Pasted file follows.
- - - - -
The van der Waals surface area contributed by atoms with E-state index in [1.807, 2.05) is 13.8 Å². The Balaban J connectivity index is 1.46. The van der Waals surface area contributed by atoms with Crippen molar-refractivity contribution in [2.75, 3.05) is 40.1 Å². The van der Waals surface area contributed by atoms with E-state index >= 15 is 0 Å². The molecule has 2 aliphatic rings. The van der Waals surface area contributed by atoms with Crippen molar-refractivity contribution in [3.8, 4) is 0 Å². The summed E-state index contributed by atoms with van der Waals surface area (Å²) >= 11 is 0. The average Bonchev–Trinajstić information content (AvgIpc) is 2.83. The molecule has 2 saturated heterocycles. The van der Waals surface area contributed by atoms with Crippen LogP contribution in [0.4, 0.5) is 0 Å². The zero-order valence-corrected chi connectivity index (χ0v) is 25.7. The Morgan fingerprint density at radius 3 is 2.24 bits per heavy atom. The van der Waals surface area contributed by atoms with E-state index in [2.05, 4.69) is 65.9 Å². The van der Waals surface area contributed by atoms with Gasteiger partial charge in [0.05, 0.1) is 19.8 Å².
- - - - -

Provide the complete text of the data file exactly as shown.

The van der Waals surface area contributed by atoms with E-state index in [1.807, 2.05) is 13.8 Å². The Balaban J connectivity index is 1.46. The van der Waals surface area contributed by atoms with Crippen molar-refractivity contribution in [2.75, 3.05) is 40.1 Å². The van der Waals surface area contributed by atoms with E-state index >= 15 is 0 Å². The molecule has 2 aliphatic rings. The van der Waals surface area contributed by atoms with Crippen molar-refractivity contribution in [3.8, 4) is 0 Å². The summed E-state index contributed by atoms with van der Waals surface area (Å²) >= 11 is 0. The average Bonchev–Trinajstić information content (AvgIpc) is 2.83. The molecule has 2 saturated heterocycles. The van der Waals surface area contributed by atoms with Crippen LogP contribution in [0.4, 0.5) is 0 Å². The zero-order valence-corrected chi connectivity index (χ0v) is 25.7. The Morgan fingerprint density at radius 3 is 2.24 bits per heavy atom. The van der Waals surface area contributed by atoms with E-state index in [2.05, 4.69) is 65.9 Å². The van der Waals surface area contributed by atoms with Gasteiger partial charge in [0.05, 0.1) is 19.8 Å².